CEEasia Briefing #6: West’s approach towards China, Taiwan sparks tensions between Czechia and China, Japan & the EU during COVID-19, Tackling double taxation between Asia and CEE


Jul 1, 2020 in CEIAS Insights

CEEasia Briefing #6: West’s approach towards China, Taiwan sparks tensions between Czechia and China, Japan & the EU during COVID-19, Tackling double taxation between Asia and CEE

Welcome to the 6th issue of the #CEEasia Briefing.

In this issue, we dissect the following topics:

  • West’s changing approach towards China
  • Taiwan sparks tensions between Czechia and China
  • Japan & the EU in the times of COVID-19
  • Tackling double taxation between Asia and CEE

Do you need to know more about East Asia? Don’t hesitate to shoot us a message about custom analysis tailored to your needs.

West’s changing approach towards China

What’s going on? In the past month, several developments continued to highlight changing approaches towards China. First, on 17 June, the European Commission published the White Paper that addresses foreign subsidies that are distorting competition inside the EU. Second, NATO Secretary-General Jens Stoltenberg made comments during the launch of NATO2030 initiative that focused on China and the changing balance of power.

This means… The paper by European Commission proposes the right of competent supervisory authorities to act upon any elements it considers relevant and proceed with a preliminary review to examine whether there is a foreign subsidy that may distort the internal market. The threshold for this is set at an amount of EUR 200 000 granted over a consecutive period of three years. Currently, there are no EU rules on foreign subsidies, which virtually makes them exempt from strict EU state aid rules, giving foreign state-subsidized enterprises an advantage over their European competitors.

Why does it matter? While the proposal appears to counter Chinese subsidies that are often perceived as a way for Chinese influence in Europe, it also resonates with the comments by NATO secretary made only a week before the publication of the White Paper. Stoltenberg once again highlighted China’s economic rise as presenting a number of challenges but this time also alluded to a more active role by NATO in the Asia-Pacific where it should become a ”stronger political alliance”. In addition, he also spoke about China’s disinformation activities and its second-largest defense budget in the world. While Stoltenberg was quick to reassert that NATO does not see China as a threat, his remarks are in line with the recent shift in China narrative by NATO that in December 2019 first time acknowledged China as a challenge to its environment.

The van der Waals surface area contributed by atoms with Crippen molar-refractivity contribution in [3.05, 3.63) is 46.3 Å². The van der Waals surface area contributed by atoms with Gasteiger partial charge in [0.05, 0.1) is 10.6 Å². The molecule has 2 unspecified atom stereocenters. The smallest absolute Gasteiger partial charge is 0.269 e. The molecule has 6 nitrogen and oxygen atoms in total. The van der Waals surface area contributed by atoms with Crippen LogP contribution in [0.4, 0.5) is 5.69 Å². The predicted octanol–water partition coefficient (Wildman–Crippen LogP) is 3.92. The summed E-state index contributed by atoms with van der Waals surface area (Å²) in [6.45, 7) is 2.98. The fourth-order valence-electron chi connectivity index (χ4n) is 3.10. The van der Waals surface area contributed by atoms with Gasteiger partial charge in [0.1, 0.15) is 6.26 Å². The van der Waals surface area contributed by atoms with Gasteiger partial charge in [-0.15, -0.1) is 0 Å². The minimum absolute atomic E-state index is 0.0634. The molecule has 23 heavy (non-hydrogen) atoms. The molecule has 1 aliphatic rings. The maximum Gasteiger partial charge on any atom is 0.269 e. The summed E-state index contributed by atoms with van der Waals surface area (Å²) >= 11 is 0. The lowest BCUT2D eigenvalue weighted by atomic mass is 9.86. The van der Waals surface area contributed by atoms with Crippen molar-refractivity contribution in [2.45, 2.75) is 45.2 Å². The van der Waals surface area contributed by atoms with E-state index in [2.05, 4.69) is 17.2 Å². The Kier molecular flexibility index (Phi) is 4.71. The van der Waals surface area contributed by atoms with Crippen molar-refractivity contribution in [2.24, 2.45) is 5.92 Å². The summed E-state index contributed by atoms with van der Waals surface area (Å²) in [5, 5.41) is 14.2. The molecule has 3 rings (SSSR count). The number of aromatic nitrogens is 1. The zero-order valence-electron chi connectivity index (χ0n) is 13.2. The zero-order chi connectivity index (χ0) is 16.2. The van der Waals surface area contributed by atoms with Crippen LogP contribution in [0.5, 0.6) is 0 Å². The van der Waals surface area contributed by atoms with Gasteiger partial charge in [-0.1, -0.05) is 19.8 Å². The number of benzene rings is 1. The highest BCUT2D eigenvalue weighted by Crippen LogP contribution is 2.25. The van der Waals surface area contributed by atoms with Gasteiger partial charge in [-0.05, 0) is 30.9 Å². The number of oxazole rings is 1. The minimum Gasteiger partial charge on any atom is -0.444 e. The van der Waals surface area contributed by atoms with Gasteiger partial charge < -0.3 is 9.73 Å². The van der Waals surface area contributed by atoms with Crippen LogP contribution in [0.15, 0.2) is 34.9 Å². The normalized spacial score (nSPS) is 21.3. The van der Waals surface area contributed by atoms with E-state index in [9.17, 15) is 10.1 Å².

Further reading:
Politico: Brussels plans to counter Chinese and US subsidies above €200,000
European Commission: White Paper on levelling the playing field as regards foreign subsidies
NATO: Remarks by NATO Secretary General Jens Stoltenberg on launching #NATO2030 – Strengthening the Alliance in an increasingly competitive world

Taiwan sparks tensions between Czechia and China

What’s going on? Miloš Vystrčil, the president of the Czech Republic’s Senate said this month that he will visit Taiwan and lead a delegation of political and business leaders despite threats by China. The trip is planned later at the end of August and comes after the death of Jaroslav Kubera – Vystrčil’s predecessor and a long-time supporter of Taiwan – who was planning to visit the country in February.

Going deeper… The announcement comes at the back of the improvement of Czech-Taiwan relations which gained momentum during the COVID-19 outbreak. In April, the country signed a partnership with Taiwan to fight the pandemic which was the first of its kind. The momentum was also added to by increasingly critical public discussion towards China in the Czech Republic.

Why does it matter? The move has angered China and led to a publication of an article by Global Times, state-backed tabloid, titled ”China will precisely retaliate against Czech Republic Senate speaker who plans to visit Taiwan”. The article suggests that China might retaliate and hit the politicians who provoke China individually so it can avoid harming the Czech companies in China. These Chinese tactics appear to be motivated by a division between the Czech Senate and the Government which appears to be more neutral on China-related issues.

Further reading:
ČT24: Šéf Senátu Miloš Vystrčil oznámil, že poletí na Tchaj-wan. Počítá s vládním letadlem
Global Times: China will precisely retaliate against Czech Republic Senate speaker who plans to visit Taiwan